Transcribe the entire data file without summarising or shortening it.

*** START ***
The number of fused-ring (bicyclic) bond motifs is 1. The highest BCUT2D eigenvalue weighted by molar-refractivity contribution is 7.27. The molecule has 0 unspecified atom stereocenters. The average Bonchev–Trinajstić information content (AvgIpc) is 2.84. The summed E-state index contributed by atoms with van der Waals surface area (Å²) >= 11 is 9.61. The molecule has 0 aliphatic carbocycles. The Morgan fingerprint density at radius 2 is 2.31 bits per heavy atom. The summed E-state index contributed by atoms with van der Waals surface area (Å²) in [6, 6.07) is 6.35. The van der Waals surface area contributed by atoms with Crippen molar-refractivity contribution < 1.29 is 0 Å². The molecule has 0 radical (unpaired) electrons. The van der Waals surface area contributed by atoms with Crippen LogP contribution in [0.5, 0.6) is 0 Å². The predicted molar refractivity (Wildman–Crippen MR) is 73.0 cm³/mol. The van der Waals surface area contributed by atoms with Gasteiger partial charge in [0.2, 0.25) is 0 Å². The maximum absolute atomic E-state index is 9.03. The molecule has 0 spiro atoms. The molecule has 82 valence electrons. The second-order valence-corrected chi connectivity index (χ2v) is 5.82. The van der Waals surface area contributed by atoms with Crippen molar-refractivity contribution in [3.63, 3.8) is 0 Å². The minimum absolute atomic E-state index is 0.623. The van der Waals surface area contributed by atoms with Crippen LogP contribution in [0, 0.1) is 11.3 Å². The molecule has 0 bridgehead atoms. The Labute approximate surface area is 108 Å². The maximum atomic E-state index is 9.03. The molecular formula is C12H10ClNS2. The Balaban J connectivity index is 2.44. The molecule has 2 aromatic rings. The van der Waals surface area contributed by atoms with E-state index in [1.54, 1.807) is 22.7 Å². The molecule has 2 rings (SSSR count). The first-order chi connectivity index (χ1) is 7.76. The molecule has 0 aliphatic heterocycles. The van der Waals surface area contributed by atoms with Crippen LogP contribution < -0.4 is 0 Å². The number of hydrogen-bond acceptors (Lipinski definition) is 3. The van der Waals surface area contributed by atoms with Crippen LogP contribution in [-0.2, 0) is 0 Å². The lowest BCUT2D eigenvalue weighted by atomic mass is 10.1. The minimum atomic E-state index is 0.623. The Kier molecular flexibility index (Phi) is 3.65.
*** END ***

The number of fused-ring (bicyclic) bond motifs is 1. The highest BCUT2D eigenvalue weighted by molar-refractivity contribution is 7.27. The molecule has 0 unspecified atom stereocenters. The average Bonchev–Trinajstić information content (AvgIpc) is 2.84. The summed E-state index contributed by atoms with van der Waals surface area (Å²) >= 11 is 9.61. The molecule has 0 aliphatic carbocycles. The Morgan fingerprint density at radius 2 is 2.31 bits per heavy atom. The summed E-state index contributed by atoms with van der Waals surface area (Å²) in [6, 6.07) is 6.35. The van der Waals surface area contributed by atoms with Crippen molar-refractivity contribution < 1.29 is 0 Å². The molecule has 0 radical (unpaired) electrons. The van der Waals surface area contributed by atoms with Crippen LogP contribution in [0.5, 0.6) is 0 Å². The predicted molar refractivity (Wildman–Crippen MR) is 73.0 cm³/mol. The van der Waals surface area contributed by atoms with Gasteiger partial charge in [0.2, 0.25) is 0 Å². The maximum absolute atomic E-state index is 9.03. The molecule has 0 spiro atoms. The molecule has 82 valence electrons. The second-order valence-corrected chi connectivity index (χ2v) is 5.82. The van der Waals surface area contributed by atoms with Crippen molar-refractivity contribution in [3.63, 3.8) is 0 Å². The minimum absolute atomic E-state index is 0.623. The van der Waals surface area contributed by atoms with Crippen LogP contribution in [0, 0.1) is 11.3 Å². The molecule has 0 bridgehead atoms. The Labute approximate surface area is 108 Å². The maximum atomic E-state index is 9.03. The molecular formula is C12H10ClNS2. The Balaban J connectivity index is 2.44. The molecule has 2 aromatic rings. The van der Waals surface area contributed by atoms with E-state index in [1.54, 1.807) is 22.7 Å². The molecule has 2 rings (SSSR count). The first-order chi connectivity index (χ1) is 7.76. The molecule has 0 aliphatic heterocycles. The van der Waals surface area contributed by atoms with Crippen LogP contribution < -0.4 is 0 Å². The number of hydrogen-bond acceptors (Lipinski definition) is 3. The van der Waals surface area contributed by atoms with Crippen LogP contribution in [-0.2, 0) is 0 Å². The lowest BCUT2D eigenvalue weighted by atomic mass is 10.1. The minimum atomic E-state index is 0.623. The Kier molecular flexibility index (Phi) is 3.65.